Montgomery, Ala. (AP) — The city of Montgomery has approved a 1% occupational tax, getting ahead of state lawmakers who were swiftly moving to strip cities of their ability to levy such taxes.
News outlets report that the Montgomery City Council approved the occupational tax on a 5-3 vote Tuesday. It wouldn’t go into effect until 2021. The vote came hours after a Senate committee advanced a bill that would prevent cities from instituting new occupational taxes without a vote of the Alabama Legislature.
Montgomery Mayor Steven Reed told lawmakers earlier in the day that the city would have no choice but to push ahead.
“This is not just about Montgomery. It’s not just about one tax. It’s about local control,” Reed told reporters.
The mayors of the state’s 10 largest cities sent legislators an open letter against the occupational tax legislation, saying it denies municipal officials the ability to do their jobs. Occupational taxes are taxes paid by people who work inside a city limits.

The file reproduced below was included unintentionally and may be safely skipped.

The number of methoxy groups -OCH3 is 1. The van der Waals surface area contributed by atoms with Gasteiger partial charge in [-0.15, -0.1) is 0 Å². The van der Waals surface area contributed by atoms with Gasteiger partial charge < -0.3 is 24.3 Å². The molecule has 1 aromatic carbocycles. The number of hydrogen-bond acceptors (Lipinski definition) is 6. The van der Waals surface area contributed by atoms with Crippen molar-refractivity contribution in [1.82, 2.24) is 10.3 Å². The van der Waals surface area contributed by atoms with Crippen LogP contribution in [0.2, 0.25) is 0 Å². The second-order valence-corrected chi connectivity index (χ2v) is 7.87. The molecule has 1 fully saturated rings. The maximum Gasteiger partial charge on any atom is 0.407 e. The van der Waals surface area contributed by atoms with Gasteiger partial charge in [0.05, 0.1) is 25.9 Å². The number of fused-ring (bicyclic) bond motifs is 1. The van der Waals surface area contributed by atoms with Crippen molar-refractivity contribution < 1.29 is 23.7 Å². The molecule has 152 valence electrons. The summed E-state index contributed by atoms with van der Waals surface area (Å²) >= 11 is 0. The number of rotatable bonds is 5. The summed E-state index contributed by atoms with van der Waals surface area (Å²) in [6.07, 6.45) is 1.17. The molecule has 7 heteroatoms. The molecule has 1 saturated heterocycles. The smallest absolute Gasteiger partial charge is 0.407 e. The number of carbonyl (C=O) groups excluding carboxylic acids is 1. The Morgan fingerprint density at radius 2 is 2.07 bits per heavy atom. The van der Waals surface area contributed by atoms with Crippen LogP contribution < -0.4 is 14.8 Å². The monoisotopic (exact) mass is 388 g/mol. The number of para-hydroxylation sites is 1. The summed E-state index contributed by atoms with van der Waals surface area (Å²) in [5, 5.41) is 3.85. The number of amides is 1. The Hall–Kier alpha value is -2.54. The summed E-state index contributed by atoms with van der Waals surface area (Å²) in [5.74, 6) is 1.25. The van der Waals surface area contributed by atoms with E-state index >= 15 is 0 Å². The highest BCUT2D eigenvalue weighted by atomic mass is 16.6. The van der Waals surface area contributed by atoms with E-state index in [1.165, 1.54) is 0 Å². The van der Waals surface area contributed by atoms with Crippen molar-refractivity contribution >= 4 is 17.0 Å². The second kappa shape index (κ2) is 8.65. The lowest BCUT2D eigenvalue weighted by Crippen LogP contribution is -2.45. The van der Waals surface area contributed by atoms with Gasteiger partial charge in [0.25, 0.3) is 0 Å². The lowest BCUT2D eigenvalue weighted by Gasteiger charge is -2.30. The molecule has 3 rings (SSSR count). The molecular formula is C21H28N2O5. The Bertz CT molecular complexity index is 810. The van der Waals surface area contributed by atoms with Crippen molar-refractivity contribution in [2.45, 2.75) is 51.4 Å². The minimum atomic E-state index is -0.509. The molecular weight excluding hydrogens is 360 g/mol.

The author of the state bill, Republican Rep. Chris Sells of Greenville, said cities would still have the option of increasing occupational taxes. But Sells said the measures should involve local legislation at the Alabama Statehouse to ensure those living outside the city have input in the decision.
Councilman Glen Pruitt said the council felt like it didn’t have a choice, WAKA reported.
“Well, we were put in a bad position to begin with with state legislators having no thought of passing an occupational tax, and when they dropped the bill, we didn’t have a choice,” Pruitt said.
The Montgomery Advertiser reported that several residents spoke against the tax before the vote.
James Garner, who has lived in Montgomery for 26 years, said he was a Libertarian opposed to all taxes, but regarding this tax, he was concerned for low-income workers.
“I see no provision in the law for very low wage earners, for the very poor,” Gardner said.
Republished with the Permission of the Associated Press.